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Opponents celebrate ‘day without immigrants’ in Florida to protest new restrictions – The Morning Call

By DANIEL KOZIN (Associated Press)

IMMOKALEE, Fla. (AP) — In Florida, workers did not show up Thursday at construction sites or tomato fields, and many restaurants, stores and other small businesses never opened their doors to protest against a new state law that places restrictions on undocumented immigrants. immigrants

Organizers called the protest “a day without immigrants.”

In the Orlando area, dozens of protesters, including some driving trucks with small construction cranes, rallied at a busy intersection outside the office of a state lawmaker who had championed the law.

In Immokalee, an area in southwest Florida known for its tomato fields, hundreds of protesters, many with families, marched two miles around the city, chanting and carrying signs.

In Fort Lauderdale, opponents of the law chanted slogans and waved flags in front of Isis Cordova’s Latino restaurant, which was closed in protest.

“I managed to obtain a legal status in this country, and I said one day when I have documents I will raise my voice. I’m also going to speak for those people who don’t have a voice,” Cordova said. “Because I know what it’s like to be in these shoes on the other side, with that fear and living in the shadows.”

Legislation Florida Governor Ron DeSantis signed into law last month strengthens his immigrant resettlement program and limits social services for immigrants who lack permanent legal status. It also expands the requirements for businesses with more than 25 employees to use E-Verify, a federal system that determines whether employees can legally work in the U.S. Another provision requires hospitals that accept Medicaid to include a citizenship question in admission forms, something critics have said. is intended to discourage immigrants living in the US illegally from seeking medical care.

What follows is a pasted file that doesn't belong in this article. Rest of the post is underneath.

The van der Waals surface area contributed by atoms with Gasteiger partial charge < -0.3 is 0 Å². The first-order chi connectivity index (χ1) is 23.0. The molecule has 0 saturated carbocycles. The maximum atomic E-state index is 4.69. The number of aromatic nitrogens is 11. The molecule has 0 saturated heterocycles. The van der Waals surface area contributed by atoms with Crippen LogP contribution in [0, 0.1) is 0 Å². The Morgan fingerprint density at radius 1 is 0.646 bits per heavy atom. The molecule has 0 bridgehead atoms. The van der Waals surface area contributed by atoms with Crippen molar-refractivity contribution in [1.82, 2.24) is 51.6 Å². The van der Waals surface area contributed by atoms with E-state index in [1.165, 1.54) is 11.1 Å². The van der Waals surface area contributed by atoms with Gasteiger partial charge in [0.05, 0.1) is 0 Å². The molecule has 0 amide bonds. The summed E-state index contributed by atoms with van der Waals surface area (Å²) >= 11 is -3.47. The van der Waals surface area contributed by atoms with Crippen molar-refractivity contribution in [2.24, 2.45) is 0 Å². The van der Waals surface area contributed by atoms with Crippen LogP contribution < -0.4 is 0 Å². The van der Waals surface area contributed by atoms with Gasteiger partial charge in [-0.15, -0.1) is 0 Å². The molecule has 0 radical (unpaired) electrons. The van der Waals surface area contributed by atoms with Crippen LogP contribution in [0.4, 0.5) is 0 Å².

Last month, the Latino civil rights group LULAC issued a travel advisory for Hispanics, warning that the new law marginalizes immigrant communities and is immoral. Other civil rights groups, including the NAACP and the Human Rights Campaign, have also issued travel advisories for Florida, saying the new laws and policies by DeSantis and Republican lawmakers are “openly hostile to African-Americans, people of color, and LGBTQ+ people.” ”.

DeSantis launched a campaign for the 2024 Republican presidential nomination last week.

A spokesman for the governor’s office said Thursday that the new law targets illegal immigration, not those who are in the United States legally.

“The media has been deliberately inaccurate about this distinction between legal and illegal immigration to create this type of outrage based on a false premise,” said Jeremy Redfern, press secretary for DeSantis’ office. “Any business that exploits this crisis by employing illegal aliens instead of Floridians will be held accountable. Every country defends its borders with the sovereign right to do so.

Isaac Dubon, who owns a construction business in South Florida, said immigrants are important to Florida because they do jobs that others wouldn’t.

“We work a lot in this country, 15 or 16 hours straight without stopping,” Dubon said. “We went through a lot. We also pay taxes, like everyone else, and support the country’s economy.”

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Associated Press writer Mike Schneider in Orlando, Florida contributed to this report.

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